New activity kits for ages 5-105 are ready for three week checkout with your Whitman…
|Did you know that the Colfax Library’s basement used to be the town’s designated Nuclear Fallout Shelter, starting in the 1960s, complete with thick concrete ceilings to protect from radiation?|
Whitman County Library is commemorating the 60th anniversary of the construction of its Colfax Branch by seeking recognition from the National Register of Historic Places for its unique Expressionist architecture.
To assist in the application process, the library is asking community members to share their memories of the building or ways the library has impacted their lives and the community. Friends of the Library volunteer Sue Hallett is heading up the research and encourages interested parties to contact her at firstname.lastname@example.org
The building, a Main Street fixture in downtown Colfax, was designed by noted architect Warren C. Heylman of Spokane, who was also known for his work on the Spokane Parkade and the Spokane Regional Health District building. Sceva Construction Company completed the new library in the fall of 1960, after finishing Colfax High School earlier in the year.
The library project cost about $129,000, which some local residents felt was quite expensive. It was funded with $20,000 in library reserve funds, community donations, and an $85,000 bond issue purchased by the Old National Bank at 4% and paid off within six years through property tax revenues.
|Whitman County Library in Colfax just prior to opening in the summer of 1960.|
The building’s design drew both positive and negative reviews as it was radically different from the red brick construction of most of the other downtown buildings. Largely constructed of concrete with a white stucco and natural stone exterior, a front wall composed entirely of windows and a rounded, sculptural profile, its open concept interior was flooded with natural light.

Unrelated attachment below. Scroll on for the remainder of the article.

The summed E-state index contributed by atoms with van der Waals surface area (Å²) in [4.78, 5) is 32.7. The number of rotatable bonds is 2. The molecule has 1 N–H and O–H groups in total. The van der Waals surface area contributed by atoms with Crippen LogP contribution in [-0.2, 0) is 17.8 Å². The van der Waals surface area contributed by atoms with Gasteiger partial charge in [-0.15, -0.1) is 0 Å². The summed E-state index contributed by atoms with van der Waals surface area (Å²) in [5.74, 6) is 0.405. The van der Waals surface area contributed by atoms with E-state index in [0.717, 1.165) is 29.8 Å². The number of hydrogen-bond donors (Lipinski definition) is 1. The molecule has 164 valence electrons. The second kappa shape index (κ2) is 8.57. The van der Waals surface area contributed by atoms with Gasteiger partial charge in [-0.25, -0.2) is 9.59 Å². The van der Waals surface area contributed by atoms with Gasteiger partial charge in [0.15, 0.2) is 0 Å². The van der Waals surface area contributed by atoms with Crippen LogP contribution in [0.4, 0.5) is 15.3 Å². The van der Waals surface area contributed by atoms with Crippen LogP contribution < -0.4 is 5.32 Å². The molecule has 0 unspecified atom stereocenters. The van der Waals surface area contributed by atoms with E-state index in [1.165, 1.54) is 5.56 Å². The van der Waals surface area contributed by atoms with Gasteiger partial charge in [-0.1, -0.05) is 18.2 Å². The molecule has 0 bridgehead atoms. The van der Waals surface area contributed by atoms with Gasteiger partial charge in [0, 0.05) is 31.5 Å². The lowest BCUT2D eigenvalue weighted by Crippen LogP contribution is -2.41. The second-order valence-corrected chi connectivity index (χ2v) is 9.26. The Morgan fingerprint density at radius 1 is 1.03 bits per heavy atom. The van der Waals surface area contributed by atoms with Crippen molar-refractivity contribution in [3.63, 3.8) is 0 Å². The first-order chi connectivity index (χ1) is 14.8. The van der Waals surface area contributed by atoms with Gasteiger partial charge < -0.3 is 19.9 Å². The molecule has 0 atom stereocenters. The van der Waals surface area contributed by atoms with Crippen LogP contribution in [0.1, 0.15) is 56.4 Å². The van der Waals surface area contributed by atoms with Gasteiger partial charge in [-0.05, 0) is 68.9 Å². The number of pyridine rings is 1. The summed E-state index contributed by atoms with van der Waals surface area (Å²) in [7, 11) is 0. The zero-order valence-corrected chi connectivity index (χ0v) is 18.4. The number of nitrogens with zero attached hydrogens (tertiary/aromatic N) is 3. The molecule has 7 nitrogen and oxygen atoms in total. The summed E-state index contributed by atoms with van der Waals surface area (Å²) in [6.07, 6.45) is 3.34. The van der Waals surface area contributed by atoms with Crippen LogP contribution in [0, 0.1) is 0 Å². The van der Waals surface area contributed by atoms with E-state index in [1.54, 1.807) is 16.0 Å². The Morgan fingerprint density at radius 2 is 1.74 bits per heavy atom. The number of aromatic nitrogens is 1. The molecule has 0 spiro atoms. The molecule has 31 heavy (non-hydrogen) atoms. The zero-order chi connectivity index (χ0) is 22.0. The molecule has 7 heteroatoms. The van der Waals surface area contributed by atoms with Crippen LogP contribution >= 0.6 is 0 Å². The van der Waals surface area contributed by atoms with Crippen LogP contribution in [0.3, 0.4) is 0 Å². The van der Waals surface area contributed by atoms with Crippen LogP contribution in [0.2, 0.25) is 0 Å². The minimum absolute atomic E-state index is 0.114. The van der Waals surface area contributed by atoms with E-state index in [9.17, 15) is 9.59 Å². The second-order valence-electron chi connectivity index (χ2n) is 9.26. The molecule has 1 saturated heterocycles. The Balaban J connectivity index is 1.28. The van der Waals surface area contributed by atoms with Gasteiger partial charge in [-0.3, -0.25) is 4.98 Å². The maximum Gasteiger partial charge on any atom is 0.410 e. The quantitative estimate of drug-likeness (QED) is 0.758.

The building was constructed with an unfinished basement, completed in 1966, and with structural support built in for a mezzanine office space, which was built in 1985. A much-needed disability access remodel including an elevator in 2010 also provided for expanded computer space and Hayden’s Corner, a children’s section with a free-standing artificial tree creating the ambience of a rain forest.
|Colfax Library in the early 1960s with original lighting and prior to the addition of the upstairs mezzanine used for staff work areas|
During each revision over the sixty years of the library building’s existence, library leaders were careful to retain the integrity of Warren C. Heylman’s original architectural design. In November 2018 Mr. Heylman, then 95, received an award from the Spokane Preservation Advocates organization for significant contributions to the cultural and historic heritage of Spokane County. At that time the Spokesman-Review interviewed his daughter, Ann Martin AIA, now the principal partner of the Heylman Martin architectural firm. She said that the Whitman County Library was her favorite among her father’s many projects. “The library board has respected that building and altered it very little since it was built. I just love that building,” she said. “I think he does, too.”
In Colfax, the Post Office and the Perkins House are among buildings listed on the National Register of Historic Places. In preparing the library’s nomination, staff and volunteers believe recollections from local residents about their experiences with the big white building on the corner of Spring and Main Streets will add richness and texture.
Sixty years ago our local community’s vision led to the construction of a building to house their dreams for the future. In 1960, when it was time to move the books from the old rented location into the new library building, volunteers stood side by side along the sidewalk and passed the books along by hand. Support for the library has always come from within its community. Generations of children have benefited from all of those helping hands. So has everyone else who has ever entered its doors.
Please contact Sue Hallett, Friends of Whitman County Library President at 509-397-4074 to share any stories you may have.